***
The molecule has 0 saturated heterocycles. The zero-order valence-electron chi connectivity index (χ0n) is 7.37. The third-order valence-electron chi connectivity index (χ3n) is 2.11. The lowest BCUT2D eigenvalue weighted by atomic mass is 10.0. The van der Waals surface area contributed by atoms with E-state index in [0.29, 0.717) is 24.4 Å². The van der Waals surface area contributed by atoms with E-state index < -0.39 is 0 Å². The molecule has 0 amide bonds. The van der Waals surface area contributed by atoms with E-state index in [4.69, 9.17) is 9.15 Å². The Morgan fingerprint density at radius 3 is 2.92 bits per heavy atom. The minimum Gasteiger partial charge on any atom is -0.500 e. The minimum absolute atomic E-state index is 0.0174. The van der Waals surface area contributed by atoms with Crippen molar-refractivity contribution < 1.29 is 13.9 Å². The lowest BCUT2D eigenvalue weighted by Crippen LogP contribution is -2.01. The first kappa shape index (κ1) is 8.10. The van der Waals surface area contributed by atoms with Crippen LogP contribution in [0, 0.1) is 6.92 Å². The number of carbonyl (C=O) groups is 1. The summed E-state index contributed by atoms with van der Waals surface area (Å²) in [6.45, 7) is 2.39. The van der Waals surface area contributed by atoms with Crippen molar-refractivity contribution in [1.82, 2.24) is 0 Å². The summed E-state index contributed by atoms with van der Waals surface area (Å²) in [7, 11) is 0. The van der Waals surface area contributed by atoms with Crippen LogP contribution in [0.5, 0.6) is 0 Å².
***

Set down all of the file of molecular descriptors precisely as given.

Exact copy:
The molecule has 0 saturated heterocycles. The zero-order valence-electron chi connectivity index (χ0n) is 7.37. The third-order valence-electron chi connectivity index (χ3n) is 2.11. The lowest BCUT2D eigenvalue weighted by atomic mass is 10.0. The van der Waals surface area contributed by atoms with E-state index in [0.29, 0.717) is 24.4 Å². The van der Waals surface area contributed by atoms with E-state index < -0.39 is 0 Å². The molecule has 0 amide bonds. The van der Waals surface area contributed by atoms with E-state index in [4.69, 9.17) is 9.15 Å². The Morgan fingerprint density at radius 3 is 2.92 bits per heavy atom. The minimum Gasteiger partial charge on any atom is -0.500 e. The minimum absolute atomic E-state index is 0.0174. The van der Waals surface area contributed by atoms with Crippen molar-refractivity contribution < 1.29 is 13.9 Å². The lowest BCUT2D eigenvalue weighted by Crippen LogP contribution is -2.01. The first kappa shape index (κ1) is 8.10. The van der Waals surface area contributed by atoms with Crippen LogP contribution in [0, 0.1) is 6.92 Å². The number of carbonyl (C=O) groups is 1. The summed E-state index contributed by atoms with van der Waals surface area (Å²) in [6.45, 7) is 2.39. The van der Waals surface area contributed by atoms with Crippen molar-refractivity contribution in [1.82, 2.24) is 0 Å². The summed E-state index contributed by atoms with van der Waals surface area (Å²) in [7, 11) is 0. The van der Waals surface area contributed by atoms with Crippen LogP contribution in [0.5, 0.6) is 0 Å².